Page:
Topic/Type: 1. Plasma Simulation, Invited

Molecular dynamics simulation of plasma surface interaction for low-damage processing

Satoshi Hamaguchi

Center for Atomic and Molecular Technologies, Osaka University

In semiconductor manufacturing, as the dimensions of transistors diminish, nano-meter-scale damages caused by ion bombardment during a plasma process have become no longer negligible with respect to device performance. Especially in processes that employ small atoms such as hydrogen, the depth of a damaged layer near the material surface can be in the range of a few nanometers even with the use of a relatively low bias voltage in the plasma tool. The goal of research that I plan to discuss in this presentation is to understand the properties and mechanisms of physically and/or chemically incurred damages during processes by reactive plasmas such as reactive ion etching (RIE) and plasma enhanced chemical vapor deposition (PECVD).
Classical molecular dynamics (MD) simulations is one of the most effective theoretical tools to analyze nonequilibrium chemical reactions taking place on a material surface exposed to ion bombardment and reactive species extracted from a plasma. Such chemical reactions typically take place in a nano-meter-scale thin top layer of the material. Therefore the minimum number of atoms that MD simulations need to employ to produce nontrivial information on the system may be limited to a relatively small number of a few thousands, especially in the case where the ion bombardment energy is in the range of a few hundred eV or lower. However, the simulations are still time-consuming and, due to the limitted time scales that MD simulations can practically address, they are not effective in evaluating long-time scale phenomena such as thermal relaxation.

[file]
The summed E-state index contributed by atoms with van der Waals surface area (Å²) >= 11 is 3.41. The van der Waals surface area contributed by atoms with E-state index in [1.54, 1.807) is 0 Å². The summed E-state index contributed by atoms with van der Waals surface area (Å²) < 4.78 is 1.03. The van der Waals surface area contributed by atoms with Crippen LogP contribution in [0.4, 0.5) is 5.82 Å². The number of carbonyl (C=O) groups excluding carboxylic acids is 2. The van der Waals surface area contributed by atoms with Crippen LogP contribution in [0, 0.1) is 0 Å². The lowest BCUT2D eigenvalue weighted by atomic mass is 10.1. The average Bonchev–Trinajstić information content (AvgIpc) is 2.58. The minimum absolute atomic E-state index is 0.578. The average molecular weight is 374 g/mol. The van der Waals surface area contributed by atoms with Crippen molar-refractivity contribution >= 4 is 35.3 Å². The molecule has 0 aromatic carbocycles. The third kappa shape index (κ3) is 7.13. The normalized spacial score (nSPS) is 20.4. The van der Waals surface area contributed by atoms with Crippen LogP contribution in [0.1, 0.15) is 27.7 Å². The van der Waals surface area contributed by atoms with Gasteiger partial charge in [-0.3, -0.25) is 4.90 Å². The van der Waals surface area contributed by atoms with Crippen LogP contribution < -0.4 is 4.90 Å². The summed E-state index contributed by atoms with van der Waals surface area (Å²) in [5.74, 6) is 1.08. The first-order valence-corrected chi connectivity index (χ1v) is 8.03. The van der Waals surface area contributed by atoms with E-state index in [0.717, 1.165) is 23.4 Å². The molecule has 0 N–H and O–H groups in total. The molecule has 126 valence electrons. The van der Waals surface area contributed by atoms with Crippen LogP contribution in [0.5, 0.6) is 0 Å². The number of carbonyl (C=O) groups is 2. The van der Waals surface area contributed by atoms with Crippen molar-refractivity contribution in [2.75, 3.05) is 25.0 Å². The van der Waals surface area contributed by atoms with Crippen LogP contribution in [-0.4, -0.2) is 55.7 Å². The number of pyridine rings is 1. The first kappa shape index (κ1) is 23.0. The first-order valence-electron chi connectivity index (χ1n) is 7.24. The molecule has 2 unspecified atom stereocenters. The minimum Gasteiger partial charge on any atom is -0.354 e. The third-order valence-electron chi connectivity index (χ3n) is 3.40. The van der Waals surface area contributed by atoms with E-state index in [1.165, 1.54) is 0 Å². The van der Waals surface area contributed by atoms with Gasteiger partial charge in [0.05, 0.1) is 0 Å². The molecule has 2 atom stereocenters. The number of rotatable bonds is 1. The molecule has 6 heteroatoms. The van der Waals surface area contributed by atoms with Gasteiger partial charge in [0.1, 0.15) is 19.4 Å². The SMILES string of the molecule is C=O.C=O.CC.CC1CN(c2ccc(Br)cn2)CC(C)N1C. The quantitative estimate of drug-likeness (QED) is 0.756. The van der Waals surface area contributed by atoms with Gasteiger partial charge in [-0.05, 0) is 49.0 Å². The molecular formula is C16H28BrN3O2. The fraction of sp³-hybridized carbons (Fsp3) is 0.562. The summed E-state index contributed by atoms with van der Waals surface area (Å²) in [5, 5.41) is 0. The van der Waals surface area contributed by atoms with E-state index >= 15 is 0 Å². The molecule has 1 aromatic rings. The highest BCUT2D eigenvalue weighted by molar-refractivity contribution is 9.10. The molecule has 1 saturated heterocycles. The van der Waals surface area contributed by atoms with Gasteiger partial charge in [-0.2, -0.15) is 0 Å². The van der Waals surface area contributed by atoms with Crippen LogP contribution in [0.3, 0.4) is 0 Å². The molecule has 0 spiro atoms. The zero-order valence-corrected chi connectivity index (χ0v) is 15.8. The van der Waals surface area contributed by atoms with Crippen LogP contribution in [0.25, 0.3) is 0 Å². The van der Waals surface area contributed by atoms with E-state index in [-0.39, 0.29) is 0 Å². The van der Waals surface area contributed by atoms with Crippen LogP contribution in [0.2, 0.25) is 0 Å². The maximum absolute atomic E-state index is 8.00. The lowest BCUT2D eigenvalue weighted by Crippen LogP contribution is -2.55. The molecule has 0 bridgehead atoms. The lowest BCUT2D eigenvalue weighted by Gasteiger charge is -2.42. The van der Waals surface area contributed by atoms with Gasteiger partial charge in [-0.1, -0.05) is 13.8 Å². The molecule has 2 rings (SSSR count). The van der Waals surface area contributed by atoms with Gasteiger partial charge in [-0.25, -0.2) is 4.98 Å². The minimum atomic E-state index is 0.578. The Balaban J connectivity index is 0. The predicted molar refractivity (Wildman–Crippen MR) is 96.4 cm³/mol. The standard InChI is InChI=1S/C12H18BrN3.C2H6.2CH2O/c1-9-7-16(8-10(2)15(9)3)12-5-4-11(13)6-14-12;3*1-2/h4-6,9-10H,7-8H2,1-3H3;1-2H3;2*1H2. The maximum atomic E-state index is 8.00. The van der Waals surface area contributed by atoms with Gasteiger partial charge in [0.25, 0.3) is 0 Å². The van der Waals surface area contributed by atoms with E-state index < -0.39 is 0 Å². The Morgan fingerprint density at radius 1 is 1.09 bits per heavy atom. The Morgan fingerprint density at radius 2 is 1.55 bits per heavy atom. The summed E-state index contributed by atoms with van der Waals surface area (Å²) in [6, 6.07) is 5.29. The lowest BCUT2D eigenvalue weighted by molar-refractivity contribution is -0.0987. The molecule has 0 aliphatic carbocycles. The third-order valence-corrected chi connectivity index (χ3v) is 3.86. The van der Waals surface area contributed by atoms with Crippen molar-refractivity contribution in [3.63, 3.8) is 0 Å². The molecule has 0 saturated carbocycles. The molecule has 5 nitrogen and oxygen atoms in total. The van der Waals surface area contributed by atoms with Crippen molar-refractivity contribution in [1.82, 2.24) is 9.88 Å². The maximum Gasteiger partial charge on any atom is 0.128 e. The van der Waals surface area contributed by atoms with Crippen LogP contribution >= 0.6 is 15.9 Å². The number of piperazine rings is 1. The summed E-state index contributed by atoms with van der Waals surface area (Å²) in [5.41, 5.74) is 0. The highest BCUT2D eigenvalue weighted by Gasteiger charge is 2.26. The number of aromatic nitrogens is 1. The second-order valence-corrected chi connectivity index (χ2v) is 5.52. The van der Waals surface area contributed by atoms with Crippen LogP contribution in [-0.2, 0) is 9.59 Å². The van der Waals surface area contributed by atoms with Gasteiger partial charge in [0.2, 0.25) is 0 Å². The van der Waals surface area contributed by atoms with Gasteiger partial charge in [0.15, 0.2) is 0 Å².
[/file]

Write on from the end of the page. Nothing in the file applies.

In this presentation, I will review the typical simulation schemes for surface reaction analyses by MD simulations, which I hope will clarify the effectiveness and limits of MD simulation for such analyses. The main focus will be given on damage formation processes during reactive ion etching. Comparison of numerical simulation results with experimental observations is crucial for further development of better simulation tools as well as a better understanding the phenomena, so recent experimental results on plasma-surface interaction obtained from mass-selected ion beam injection systems will be also discussed.